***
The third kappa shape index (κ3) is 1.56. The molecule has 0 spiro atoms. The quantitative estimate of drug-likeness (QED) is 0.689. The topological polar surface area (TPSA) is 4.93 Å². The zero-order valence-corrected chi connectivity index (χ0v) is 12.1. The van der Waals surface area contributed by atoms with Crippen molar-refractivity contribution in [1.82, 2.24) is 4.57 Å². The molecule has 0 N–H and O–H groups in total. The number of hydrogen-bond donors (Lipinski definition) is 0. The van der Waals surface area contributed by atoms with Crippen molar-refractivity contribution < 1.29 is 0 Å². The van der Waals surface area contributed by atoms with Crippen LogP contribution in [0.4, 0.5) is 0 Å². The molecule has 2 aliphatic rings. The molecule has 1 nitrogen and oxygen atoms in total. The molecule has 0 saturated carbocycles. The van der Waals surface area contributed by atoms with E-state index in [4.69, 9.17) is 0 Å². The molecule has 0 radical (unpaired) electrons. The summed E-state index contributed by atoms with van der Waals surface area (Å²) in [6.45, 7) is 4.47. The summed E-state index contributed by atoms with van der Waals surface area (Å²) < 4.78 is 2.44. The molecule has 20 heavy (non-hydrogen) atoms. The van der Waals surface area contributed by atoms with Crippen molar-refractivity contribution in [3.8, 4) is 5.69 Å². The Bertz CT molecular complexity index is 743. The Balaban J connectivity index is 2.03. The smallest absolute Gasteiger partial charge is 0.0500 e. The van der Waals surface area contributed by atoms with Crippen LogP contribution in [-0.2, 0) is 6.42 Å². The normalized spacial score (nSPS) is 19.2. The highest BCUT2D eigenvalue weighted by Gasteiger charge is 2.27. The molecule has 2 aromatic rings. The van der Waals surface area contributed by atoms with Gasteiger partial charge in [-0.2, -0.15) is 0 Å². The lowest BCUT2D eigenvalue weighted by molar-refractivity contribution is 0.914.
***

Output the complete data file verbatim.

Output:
The third kappa shape index (κ3) is 1.56. The molecule has 0 spiro atoms. The quantitative estimate of drug-likeness (QED) is 0.689. The topological polar surface area (TPSA) is 4.93 Å². The zero-order valence-corrected chi connectivity index (χ0v) is 12.1. The van der Waals surface area contributed by atoms with Crippen molar-refractivity contribution in [1.82, 2.24) is 4.57 Å². The molecule has 0 N–H and O–H groups in total. The number of hydrogen-bond donors (Lipinski definition) is 0. The van der Waals surface area contributed by atoms with Crippen molar-refractivity contribution < 1.29 is 0 Å². The van der Waals surface area contributed by atoms with Crippen LogP contribution in [0.4, 0.5) is 0 Å². The molecule has 2 aliphatic rings. The molecule has 1 nitrogen and oxygen atoms in total. The molecule has 0 saturated carbocycles. The van der Waals surface area contributed by atoms with E-state index in [4.69, 9.17) is 0 Å². The molecule has 0 radical (unpaired) electrons. The summed E-state index contributed by atoms with van der Waals surface area (Å²) in [6.45, 7) is 4.47. The summed E-state index contributed by atoms with van der Waals surface area (Å²) < 4.78 is 2.44. The molecule has 20 heavy (non-hydrogen) atoms. The van der Waals surface area contributed by atoms with Crippen molar-refractivity contribution in [3.8, 4) is 5.69 Å². The Bertz CT molecular complexity index is 743. The Balaban J connectivity index is 2.03. The smallest absolute Gasteiger partial charge is 0.0500 e. The van der Waals surface area contributed by atoms with Crippen LogP contribution in [-0.2, 0) is 6.42 Å². The normalized spacial score (nSPS) is 19.2. The highest BCUT2D eigenvalue weighted by Gasteiger charge is 2.27. The molecule has 2 aromatic rings. The van der Waals surface area contributed by atoms with Gasteiger partial charge in [-0.2, -0.15) is 0 Å². The lowest BCUT2D eigenvalue weighted by molar-refractivity contribution is 0.914.